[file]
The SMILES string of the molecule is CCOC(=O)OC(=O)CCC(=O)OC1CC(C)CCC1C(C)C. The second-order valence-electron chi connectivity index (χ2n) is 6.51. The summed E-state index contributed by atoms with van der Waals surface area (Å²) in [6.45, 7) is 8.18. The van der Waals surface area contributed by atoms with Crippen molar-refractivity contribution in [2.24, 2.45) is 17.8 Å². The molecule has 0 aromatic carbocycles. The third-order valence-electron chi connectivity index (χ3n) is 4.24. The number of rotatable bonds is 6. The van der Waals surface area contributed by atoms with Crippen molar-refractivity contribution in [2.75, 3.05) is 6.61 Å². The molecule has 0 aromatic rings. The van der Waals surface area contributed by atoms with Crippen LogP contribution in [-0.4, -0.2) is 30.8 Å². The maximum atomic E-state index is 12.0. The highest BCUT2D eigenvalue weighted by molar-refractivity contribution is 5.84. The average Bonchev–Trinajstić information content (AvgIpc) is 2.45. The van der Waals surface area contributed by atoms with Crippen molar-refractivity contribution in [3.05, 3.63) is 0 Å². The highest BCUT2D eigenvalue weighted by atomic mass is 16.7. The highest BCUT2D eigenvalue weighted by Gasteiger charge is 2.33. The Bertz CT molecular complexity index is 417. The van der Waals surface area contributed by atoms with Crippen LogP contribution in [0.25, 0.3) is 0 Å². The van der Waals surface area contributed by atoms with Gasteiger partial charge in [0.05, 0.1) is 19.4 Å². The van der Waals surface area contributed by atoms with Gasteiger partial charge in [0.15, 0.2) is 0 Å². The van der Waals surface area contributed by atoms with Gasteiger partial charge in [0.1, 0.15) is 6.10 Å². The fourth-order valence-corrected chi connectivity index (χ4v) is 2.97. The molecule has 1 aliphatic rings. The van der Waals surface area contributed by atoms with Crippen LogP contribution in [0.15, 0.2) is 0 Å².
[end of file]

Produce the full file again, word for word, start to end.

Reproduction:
The SMILES string of the molecule is CCOC(=O)OC(=O)CCC(=O)OC1CC(C)CCC1C(C)C. The second-order valence-electron chi connectivity index (χ2n) is 6.51. The summed E-state index contributed by atoms with van der Waals surface area (Å²) in [6.45, 7) is 8.18. The van der Waals surface area contributed by atoms with Crippen molar-refractivity contribution in [2.24, 2.45) is 17.8 Å². The molecule has 0 aromatic carbocycles. The third-order valence-electron chi connectivity index (χ3n) is 4.24. The number of rotatable bonds is 6. The van der Waals surface area contributed by atoms with Crippen molar-refractivity contribution in [2.75, 3.05) is 6.61 Å². The molecule has 0 aromatic rings. The van der Waals surface area contributed by atoms with Crippen LogP contribution in [-0.4, -0.2) is 30.8 Å². The maximum atomic E-state index is 12.0. The highest BCUT2D eigenvalue weighted by molar-refractivity contribution is 5.84. The average Bonchev–Trinajstić information content (AvgIpc) is 2.45. The van der Waals surface area contributed by atoms with Crippen molar-refractivity contribution in [3.05, 3.63) is 0 Å². The highest BCUT2D eigenvalue weighted by atomic mass is 16.7. The highest BCUT2D eigenvalue weighted by Gasteiger charge is 2.33. The Bertz CT molecular complexity index is 417. The van der Waals surface area contributed by atoms with Crippen LogP contribution in [0.25, 0.3) is 0 Å². The van der Waals surface area contributed by atoms with Gasteiger partial charge in [0.05, 0.1) is 19.4 Å². The van der Waals surface area contributed by atoms with Gasteiger partial charge in [0.15, 0.2) is 0 Å². The van der Waals surface area contributed by atoms with Gasteiger partial charge in [0.1, 0.15) is 6.10 Å². The fourth-order valence-corrected chi connectivity index (χ4v) is 2.97. The molecule has 1 aliphatic rings. The van der Waals surface area contributed by atoms with Crippen LogP contribution in [0.15, 0.2) is 0 Å².